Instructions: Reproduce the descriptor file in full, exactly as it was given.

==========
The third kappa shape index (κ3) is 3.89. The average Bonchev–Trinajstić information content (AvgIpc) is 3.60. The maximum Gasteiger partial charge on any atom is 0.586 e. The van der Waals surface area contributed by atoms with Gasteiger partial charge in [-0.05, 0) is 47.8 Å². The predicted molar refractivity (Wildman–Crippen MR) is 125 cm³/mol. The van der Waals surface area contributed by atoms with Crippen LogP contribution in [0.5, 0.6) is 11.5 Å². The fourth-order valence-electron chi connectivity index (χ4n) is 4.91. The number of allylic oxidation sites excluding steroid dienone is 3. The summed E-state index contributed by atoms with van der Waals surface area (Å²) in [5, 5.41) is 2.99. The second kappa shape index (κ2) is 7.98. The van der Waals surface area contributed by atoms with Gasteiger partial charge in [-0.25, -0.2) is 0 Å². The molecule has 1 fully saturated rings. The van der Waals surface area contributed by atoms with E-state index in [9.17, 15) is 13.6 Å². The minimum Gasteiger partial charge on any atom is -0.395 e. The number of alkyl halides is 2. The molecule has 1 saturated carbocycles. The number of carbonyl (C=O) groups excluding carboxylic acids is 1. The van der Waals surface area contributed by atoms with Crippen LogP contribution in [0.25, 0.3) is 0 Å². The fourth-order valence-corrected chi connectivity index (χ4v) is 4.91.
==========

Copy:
The third kappa shape index (κ3) is 3.89. The average Bonchev–Trinajstić information content (AvgIpc) is 3.60. The maximum Gasteiger partial charge on any atom is 0.586 e. The van der Waals surface area contributed by atoms with Gasteiger partial charge in [-0.05, 0) is 47.8 Å². The predicted molar refractivity (Wildman–Crippen MR) is 125 cm³/mol. The van der Waals surface area contributed by atoms with Crippen LogP contribution in [0.5, 0.6) is 11.5 Å². The fourth-order valence-electron chi connectivity index (χ4n) is 4.91. The number of allylic oxidation sites excluding steroid dienone is 3. The summed E-state index contributed by atoms with van der Waals surface area (Å²) in [5, 5.41) is 2.99. The second kappa shape index (κ2) is 7.98. The van der Waals surface area contributed by atoms with Gasteiger partial charge in [-0.25, -0.2) is 0 Å². The molecule has 1 fully saturated rings. The van der Waals surface area contributed by atoms with E-state index in [9.17, 15) is 13.6 Å². The minimum Gasteiger partial charge on any atom is -0.395 e. The number of alkyl halides is 2. The molecule has 1 saturated carbocycles. The number of carbonyl (C=O) groups excluding carboxylic acids is 1. The van der Waals surface area contributed by atoms with Crippen LogP contribution in [0.25, 0.3) is 0 Å². The fourth-order valence-corrected chi connectivity index (χ4v) is 4.91.